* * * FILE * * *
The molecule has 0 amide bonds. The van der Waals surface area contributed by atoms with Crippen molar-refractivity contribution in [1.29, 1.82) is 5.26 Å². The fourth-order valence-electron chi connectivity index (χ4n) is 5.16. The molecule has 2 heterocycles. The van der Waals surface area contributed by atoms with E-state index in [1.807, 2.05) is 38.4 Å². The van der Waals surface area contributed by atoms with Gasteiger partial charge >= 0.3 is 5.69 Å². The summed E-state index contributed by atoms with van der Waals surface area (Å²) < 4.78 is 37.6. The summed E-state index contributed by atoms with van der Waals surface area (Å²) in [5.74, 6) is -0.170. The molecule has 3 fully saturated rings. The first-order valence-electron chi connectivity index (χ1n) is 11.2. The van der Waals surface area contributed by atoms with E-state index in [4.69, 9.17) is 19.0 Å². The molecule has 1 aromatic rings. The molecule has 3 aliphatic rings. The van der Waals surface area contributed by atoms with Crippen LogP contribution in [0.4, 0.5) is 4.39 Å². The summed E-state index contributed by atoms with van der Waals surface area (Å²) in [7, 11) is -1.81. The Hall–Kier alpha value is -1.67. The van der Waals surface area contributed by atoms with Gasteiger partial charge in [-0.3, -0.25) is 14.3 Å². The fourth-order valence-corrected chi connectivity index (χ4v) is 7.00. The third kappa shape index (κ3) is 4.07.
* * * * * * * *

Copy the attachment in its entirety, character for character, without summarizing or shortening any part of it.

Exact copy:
The molecule has 0 amide bonds. The van der Waals surface area contributed by atoms with Crippen molar-refractivity contribution in [1.29, 1.82) is 5.26 Å². The fourth-order valence-electron chi connectivity index (χ4n) is 5.16. The molecule has 2 heterocycles. The van der Waals surface area contributed by atoms with E-state index in [1.807, 2.05) is 38.4 Å². The van der Waals surface area contributed by atoms with Gasteiger partial charge >= 0.3 is 5.69 Å². The summed E-state index contributed by atoms with van der Waals surface area (Å²) < 4.78 is 37.6. The summed E-state index contributed by atoms with van der Waals surface area (Å²) in [5.74, 6) is -0.170. The molecule has 3 fully saturated rings. The first-order valence-electron chi connectivity index (χ1n) is 11.2. The van der Waals surface area contributed by atoms with E-state index in [4.69, 9.17) is 19.0 Å². The molecule has 1 aromatic rings. The molecule has 3 aliphatic rings. The van der Waals surface area contributed by atoms with Crippen LogP contribution in [0.4, 0.5) is 4.39 Å². The summed E-state index contributed by atoms with van der Waals surface area (Å²) in [7, 11) is -1.81. The Hall–Kier alpha value is -1.67. The van der Waals surface area contributed by atoms with Gasteiger partial charge in [-0.3, -0.25) is 14.3 Å². The fourth-order valence-corrected chi connectivity index (χ4v) is 7.00. The third kappa shape index (κ3) is 4.07.